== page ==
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English Department | University of Texas | Arlington

Edith Snook. Women, Beauty and Power in Early Modern England: A Feminist Literary History. Basingstoke and New York: Palgrave Macmillan, 2011. 208 pp. $77.73.

Emily O’Brien | Trinity College Dublin


Although there have been a number of important critical works on early modern clothing and cosmetics in recent years, such as Ann Jones and Peter Stallybrass’s Renaissance Clothing and the Materials of Memory (2000) and Farah Karim-Cooper’s Cosmetics in Shakespearean and Renaissance Drama (2006), Edith Snook’s feminist literary history of women, beauty, and power in early modern England brings into view a significantly new, expanded picture of the subject by turning to writing produced by women themselves. Snook begins by rehearsing the centrality of female beauty to the literary culture of early modern England, particularly evident in the poetic tradition of the blazon, observing that in this context, “beauty is codified and aestheticized in ways that connect poets more to other men than to women’s literary or social history”, with such writing revealing “more about the male writers than it does about women” (6). By instating an archive of female-authored texts, Snook is able to explore how early modern women thought about beauty and how they negotiated its cultural construction, testing both its limitations and the possibilities it afforded.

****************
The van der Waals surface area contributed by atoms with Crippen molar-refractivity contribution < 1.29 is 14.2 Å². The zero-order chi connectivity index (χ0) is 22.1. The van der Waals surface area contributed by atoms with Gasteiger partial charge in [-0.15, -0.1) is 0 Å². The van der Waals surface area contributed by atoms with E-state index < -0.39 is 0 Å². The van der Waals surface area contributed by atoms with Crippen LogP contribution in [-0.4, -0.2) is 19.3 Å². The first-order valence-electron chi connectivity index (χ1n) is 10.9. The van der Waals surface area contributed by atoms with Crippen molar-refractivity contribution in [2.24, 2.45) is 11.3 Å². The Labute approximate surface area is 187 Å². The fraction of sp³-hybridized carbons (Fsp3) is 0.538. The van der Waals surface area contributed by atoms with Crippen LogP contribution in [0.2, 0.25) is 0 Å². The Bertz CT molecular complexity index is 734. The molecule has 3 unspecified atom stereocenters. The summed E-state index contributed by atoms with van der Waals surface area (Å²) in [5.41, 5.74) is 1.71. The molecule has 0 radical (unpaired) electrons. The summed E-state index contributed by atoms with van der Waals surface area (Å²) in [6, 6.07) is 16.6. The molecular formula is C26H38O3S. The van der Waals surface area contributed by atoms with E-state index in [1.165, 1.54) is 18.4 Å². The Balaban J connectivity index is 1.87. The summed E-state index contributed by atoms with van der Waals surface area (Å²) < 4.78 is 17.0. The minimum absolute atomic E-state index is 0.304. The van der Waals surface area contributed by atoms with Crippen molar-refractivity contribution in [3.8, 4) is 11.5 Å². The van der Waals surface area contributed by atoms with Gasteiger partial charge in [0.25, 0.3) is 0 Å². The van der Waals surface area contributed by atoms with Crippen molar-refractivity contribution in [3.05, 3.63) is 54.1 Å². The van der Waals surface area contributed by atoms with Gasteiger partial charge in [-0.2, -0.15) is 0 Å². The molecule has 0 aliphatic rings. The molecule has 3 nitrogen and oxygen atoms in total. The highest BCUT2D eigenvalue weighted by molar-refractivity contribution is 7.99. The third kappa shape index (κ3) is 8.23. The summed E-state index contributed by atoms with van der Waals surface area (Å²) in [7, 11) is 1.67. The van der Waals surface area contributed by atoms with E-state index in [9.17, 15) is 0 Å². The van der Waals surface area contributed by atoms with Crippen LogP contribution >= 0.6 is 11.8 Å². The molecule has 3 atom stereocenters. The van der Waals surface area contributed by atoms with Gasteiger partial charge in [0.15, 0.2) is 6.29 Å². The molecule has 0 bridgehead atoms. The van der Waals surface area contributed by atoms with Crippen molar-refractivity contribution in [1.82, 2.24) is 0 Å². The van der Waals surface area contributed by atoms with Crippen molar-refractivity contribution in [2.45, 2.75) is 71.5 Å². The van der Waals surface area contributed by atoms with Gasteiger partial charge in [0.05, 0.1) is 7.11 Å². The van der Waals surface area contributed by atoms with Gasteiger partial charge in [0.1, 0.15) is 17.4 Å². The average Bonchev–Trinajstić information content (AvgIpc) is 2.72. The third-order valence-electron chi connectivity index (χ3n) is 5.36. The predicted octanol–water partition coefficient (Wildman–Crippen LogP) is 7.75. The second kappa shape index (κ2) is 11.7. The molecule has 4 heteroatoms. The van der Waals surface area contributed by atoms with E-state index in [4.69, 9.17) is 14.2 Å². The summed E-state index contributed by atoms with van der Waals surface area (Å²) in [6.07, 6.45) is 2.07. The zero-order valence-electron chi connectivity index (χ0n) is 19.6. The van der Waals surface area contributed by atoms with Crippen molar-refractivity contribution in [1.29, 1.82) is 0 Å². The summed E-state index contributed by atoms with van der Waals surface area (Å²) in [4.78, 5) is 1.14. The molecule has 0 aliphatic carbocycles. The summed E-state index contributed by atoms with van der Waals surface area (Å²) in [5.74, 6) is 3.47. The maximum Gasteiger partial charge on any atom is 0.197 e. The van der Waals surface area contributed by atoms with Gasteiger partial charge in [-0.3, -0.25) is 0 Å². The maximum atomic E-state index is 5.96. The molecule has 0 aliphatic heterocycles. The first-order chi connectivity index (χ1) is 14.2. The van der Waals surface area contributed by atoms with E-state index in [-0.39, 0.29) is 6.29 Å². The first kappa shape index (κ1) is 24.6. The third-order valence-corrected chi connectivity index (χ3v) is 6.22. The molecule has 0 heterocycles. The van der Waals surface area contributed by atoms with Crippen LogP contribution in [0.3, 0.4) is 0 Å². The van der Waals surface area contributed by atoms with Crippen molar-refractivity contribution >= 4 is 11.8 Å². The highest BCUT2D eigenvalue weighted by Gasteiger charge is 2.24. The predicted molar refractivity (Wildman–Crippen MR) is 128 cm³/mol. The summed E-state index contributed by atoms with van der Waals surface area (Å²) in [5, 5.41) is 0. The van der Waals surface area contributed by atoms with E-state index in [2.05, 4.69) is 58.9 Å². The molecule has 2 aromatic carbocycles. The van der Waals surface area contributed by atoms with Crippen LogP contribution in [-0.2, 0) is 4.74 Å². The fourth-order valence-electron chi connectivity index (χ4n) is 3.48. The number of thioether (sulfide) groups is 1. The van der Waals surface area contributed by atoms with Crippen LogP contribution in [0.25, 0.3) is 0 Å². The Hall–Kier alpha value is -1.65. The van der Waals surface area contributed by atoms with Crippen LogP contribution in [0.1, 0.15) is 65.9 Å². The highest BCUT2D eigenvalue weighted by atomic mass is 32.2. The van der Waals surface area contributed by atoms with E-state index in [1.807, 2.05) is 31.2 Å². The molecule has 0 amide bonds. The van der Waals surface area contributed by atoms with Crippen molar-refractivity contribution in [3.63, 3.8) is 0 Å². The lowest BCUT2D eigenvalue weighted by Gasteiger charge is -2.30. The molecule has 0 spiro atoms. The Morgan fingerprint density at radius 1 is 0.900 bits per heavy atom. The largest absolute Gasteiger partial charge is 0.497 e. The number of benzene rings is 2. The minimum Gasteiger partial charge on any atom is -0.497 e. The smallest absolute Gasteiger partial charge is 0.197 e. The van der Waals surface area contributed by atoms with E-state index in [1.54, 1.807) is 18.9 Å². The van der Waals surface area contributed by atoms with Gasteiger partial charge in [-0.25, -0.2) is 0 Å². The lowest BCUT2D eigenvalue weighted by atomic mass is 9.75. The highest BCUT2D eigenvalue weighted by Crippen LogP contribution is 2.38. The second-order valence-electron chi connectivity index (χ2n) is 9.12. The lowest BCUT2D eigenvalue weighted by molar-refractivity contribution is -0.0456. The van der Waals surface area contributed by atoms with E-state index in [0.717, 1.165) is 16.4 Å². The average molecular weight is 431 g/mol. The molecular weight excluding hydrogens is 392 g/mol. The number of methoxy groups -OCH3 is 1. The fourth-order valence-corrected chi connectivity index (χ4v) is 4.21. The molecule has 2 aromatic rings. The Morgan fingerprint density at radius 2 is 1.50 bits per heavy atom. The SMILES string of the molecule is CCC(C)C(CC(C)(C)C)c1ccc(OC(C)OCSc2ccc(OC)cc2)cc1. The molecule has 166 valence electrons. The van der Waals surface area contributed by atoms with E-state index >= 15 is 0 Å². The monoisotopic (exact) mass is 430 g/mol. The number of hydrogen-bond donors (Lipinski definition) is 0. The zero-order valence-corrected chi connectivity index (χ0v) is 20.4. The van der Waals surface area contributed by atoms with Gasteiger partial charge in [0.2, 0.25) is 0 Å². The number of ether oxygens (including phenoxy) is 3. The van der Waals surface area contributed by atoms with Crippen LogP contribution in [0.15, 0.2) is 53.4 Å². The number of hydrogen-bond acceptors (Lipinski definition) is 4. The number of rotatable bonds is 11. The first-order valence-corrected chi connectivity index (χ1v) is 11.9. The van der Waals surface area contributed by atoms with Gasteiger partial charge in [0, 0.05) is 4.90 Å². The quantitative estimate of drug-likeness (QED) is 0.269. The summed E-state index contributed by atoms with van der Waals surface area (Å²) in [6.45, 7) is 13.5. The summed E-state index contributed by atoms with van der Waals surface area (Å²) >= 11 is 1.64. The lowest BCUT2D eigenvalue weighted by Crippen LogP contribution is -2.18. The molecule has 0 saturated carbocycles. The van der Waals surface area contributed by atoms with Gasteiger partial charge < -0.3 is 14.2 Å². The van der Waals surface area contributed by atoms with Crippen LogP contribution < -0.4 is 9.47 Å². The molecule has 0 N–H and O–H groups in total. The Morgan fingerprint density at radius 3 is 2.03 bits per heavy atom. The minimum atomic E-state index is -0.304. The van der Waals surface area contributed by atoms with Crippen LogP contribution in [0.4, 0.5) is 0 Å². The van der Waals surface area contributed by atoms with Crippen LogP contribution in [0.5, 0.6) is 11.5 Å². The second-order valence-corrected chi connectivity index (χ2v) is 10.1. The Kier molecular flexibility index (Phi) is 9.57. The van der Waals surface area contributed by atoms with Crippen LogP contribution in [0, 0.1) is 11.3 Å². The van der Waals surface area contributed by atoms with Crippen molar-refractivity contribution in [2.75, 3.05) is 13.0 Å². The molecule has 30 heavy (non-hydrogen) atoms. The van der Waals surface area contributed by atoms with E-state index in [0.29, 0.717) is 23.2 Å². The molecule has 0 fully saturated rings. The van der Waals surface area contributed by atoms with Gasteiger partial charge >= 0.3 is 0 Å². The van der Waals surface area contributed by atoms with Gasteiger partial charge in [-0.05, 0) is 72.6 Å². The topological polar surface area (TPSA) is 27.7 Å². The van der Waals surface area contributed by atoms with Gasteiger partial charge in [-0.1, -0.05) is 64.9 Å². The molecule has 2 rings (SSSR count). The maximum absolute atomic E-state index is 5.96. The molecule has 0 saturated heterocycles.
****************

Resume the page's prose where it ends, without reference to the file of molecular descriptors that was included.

Snook’s shift in focus to women’s writing also entails a move away from polemical tracts and drama, forms that have tended to dominate scholarly discussion of the topic, to a diverse range of sources that all necessitate attention to women’s actual beauty practices rather than aesthetic theory or homiletic prescriptions in isolation. As Snook points out, beauty is “a practice of everyday life” (6) as well as a nexus of idealized constructions, social meaning, and intellectual debate. To this end, the book is structured in three parts, which focus on cosmetics, clothing, and hair respectively. Each part contains two chapters, offering analysis of recipes, prose narratives, masques, account books, maternal advice, letters, and life-writing over the course of the book. Snook states that she aims to make “women’s intellectual life visible within their beauty practices, activities often decried as merely foolish” (7). The juxtaposition of fiction and non-fiction writing allows women’s reflections on the preparation of beauty products, purchase of clothing, and treatment of hair to be read in relation to the important cultural meanings of beauty in early modern England, where it was taken for granted that “appearance could not be disentangled from identity” (9) and where beauty was powerfully associated with goodness and elite status.